“The top priority for Europe-Africa digital cooperation should be increasing the availability and access to Internet in Africa,” said Isaac Muvughe from the Democratic Republic of Congo. “But first we must think of energy infrastructure. Without electricity there can be no Internet.” Other citizens also voiced their concern about insufficient investment in connectivity.
“Traditional connectivity business models are unable to provide ubiquitous affordable access due to the costs and the need to maintain the profitability required by their shareholders in these predominantly low-income, sparsely populated areas,” said Carlos Rey Moreno from Spain. He also proposed exploring alternative approaches, such as community networks.
Another issue that was raised was the need to lower the cost of Internet in Africa. “An inclusive digital economy requires addressing the cost of data in Africa,” said Pamela Masilela, from South Africa. “There should be free access to certain basic websites, for example”. Christian Mehl from Germany echoed this view: “How can it be that we have to pay five times more in West Africa for internet access that is five times slower than in Europe?”
6. Prioritising cybersecurity
African governments are facing a growing number of digital threats and malicious cyber activities, including espionage, critical infrastructure sabotage, and organised crime. Attacks often have costly consequences for public institutions, businesses, and citizens.
“We are still a long way from finding practical solutions to effectively manage cybersecurity risks,” said Bendjedid Rachad from Benin. “Actions must be backed by a strong political commitment from governments to make the fight against cybercrime a top priority.”
7. Protecting data and privacy
Many respondents express the urgency of promoting regulatory frameworks to protect data and privacy across Africa. However, they also pointed out the importance of taking local conditions into consideration. In this sense, Tomslin Samme-Nlar from Cameroon declared: “Any such framework or policy must consider the fact that most businesses in Africa are micro and small businesses. They should be provided both encouragement and incentives to comply.”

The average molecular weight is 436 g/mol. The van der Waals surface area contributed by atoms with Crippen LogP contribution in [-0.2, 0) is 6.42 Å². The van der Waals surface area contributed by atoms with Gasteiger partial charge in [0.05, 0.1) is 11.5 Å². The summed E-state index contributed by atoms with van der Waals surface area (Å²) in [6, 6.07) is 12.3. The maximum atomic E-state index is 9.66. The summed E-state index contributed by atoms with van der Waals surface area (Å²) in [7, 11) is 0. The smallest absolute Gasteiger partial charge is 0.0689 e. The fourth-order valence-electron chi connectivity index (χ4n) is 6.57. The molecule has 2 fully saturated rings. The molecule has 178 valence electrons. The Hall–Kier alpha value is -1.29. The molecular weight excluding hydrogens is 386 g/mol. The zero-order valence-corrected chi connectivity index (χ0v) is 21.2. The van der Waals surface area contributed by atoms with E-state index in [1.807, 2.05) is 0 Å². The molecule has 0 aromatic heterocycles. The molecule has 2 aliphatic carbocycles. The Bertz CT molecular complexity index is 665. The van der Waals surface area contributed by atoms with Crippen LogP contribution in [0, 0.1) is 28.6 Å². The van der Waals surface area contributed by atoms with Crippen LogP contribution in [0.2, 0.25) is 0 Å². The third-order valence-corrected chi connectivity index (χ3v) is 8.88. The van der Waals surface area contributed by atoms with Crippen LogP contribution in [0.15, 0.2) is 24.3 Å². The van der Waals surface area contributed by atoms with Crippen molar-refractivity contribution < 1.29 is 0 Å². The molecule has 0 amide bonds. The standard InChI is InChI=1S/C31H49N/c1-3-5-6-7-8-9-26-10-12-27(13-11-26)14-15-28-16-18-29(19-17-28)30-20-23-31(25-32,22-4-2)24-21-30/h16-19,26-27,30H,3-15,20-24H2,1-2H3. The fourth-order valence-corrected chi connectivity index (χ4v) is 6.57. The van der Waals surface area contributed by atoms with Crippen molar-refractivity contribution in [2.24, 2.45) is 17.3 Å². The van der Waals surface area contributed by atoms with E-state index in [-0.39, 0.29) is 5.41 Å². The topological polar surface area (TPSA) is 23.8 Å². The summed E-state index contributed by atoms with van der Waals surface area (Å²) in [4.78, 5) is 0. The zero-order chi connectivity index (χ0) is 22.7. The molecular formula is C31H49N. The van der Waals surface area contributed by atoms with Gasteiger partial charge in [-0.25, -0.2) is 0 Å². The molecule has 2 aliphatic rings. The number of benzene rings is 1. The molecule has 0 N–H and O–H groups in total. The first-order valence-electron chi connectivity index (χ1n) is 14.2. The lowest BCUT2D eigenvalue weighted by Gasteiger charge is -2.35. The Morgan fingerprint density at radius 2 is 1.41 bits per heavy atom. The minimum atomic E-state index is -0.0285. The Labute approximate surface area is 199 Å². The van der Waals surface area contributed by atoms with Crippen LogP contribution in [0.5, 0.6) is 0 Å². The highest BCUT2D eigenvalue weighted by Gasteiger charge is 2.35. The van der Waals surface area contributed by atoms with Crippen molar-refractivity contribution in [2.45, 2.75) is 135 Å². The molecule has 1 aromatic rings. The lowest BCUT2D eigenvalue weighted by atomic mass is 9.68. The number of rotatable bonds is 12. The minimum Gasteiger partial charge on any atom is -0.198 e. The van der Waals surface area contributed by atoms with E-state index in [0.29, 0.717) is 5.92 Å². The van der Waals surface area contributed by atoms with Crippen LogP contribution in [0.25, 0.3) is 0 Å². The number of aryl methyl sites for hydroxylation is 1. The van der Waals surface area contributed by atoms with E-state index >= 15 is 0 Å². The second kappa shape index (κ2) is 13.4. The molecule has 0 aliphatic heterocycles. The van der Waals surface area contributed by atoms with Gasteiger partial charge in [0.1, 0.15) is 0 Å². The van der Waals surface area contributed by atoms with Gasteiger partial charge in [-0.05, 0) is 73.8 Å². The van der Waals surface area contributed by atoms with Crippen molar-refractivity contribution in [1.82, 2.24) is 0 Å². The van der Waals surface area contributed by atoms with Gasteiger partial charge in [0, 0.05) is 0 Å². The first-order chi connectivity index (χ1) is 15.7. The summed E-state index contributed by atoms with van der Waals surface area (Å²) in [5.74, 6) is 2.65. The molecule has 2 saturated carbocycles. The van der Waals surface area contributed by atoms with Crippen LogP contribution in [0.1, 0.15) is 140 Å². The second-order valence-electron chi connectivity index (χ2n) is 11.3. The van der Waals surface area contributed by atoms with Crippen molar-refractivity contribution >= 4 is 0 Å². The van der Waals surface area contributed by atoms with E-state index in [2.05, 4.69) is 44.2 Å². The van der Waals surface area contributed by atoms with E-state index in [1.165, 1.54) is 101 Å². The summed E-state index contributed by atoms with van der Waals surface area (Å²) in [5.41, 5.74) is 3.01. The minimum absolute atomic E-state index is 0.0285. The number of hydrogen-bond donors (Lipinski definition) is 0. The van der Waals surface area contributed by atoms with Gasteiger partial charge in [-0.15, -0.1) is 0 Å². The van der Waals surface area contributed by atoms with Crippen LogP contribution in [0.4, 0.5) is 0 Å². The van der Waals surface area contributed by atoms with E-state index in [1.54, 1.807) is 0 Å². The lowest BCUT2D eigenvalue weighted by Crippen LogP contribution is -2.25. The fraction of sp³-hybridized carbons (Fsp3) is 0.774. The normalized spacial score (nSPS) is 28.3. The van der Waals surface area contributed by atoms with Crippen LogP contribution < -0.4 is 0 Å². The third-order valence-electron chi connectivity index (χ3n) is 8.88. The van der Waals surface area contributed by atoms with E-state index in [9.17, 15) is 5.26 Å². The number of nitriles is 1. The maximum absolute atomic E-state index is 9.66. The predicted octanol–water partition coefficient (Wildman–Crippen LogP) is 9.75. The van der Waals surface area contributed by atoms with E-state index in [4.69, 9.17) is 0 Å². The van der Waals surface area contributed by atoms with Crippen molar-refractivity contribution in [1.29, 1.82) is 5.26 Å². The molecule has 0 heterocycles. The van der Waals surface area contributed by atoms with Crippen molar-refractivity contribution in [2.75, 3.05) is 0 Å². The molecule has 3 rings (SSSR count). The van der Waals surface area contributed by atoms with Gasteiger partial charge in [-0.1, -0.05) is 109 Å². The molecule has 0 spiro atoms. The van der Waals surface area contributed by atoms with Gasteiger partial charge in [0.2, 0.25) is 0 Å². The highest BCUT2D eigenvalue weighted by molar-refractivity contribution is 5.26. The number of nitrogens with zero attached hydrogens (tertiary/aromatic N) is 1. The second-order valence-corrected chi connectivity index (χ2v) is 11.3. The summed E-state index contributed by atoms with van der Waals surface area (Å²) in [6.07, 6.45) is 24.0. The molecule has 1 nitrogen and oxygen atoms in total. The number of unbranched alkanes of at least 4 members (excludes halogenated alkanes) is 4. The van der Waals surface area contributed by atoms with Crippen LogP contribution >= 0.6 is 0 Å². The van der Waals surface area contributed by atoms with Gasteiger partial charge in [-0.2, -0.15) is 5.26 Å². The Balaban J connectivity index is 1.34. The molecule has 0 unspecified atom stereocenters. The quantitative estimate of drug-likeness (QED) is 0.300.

8. Fostering new partnerships
To build an inclusive and sustainable digital transformation, we must support collaboration between private sector, public sector, and civil society actors, as each of them has a role to play in delivering services, protecting rights, and implementing programmes.
“Partnering with other players (NGOs, telcos, tech companies, fintech, banks/micro-finance, etc.) on different layers allows the digital ecosystem to thrive,” said Ann Fesu from Ghana. “For example, NGOs could partner with other organisations to work in rural areas. People could obtain credit to fund their business through a digital channel with banks. Telcos could provide last-mile coverage, and tech companies could employ people from these areas.”
9. Aligning the green and digital transformations
The green transition is also a top priority for Africa-Europe cooperation. Digital solutions can be instrumental to fighting climate change, and this is an important area of work for actors in both continents.
“We should build digital systems that are green by design,” proposed Sébastien Joannard-Lardant, from France. “Digital pollution will be one of the biggest challenges for the next 30 years. We must then take into consideration the environmental impact in all digital projects.”
10. Ensuring citizen participation
A people-centred approach to digitalisation should ensure that no harm is caused by the policy or investment under discussion, said Kasia Hanula-Bobbitt, from Poland and Belgium. “The context analysis, the identification of negative impacts, and the design, implementation and monitoring of projects should be done in conjunction with local communities. A participatory approach is key to a people-centred approach.”
If the digital transformation is to be truly inclusive, it must serve all citizens, respondents said.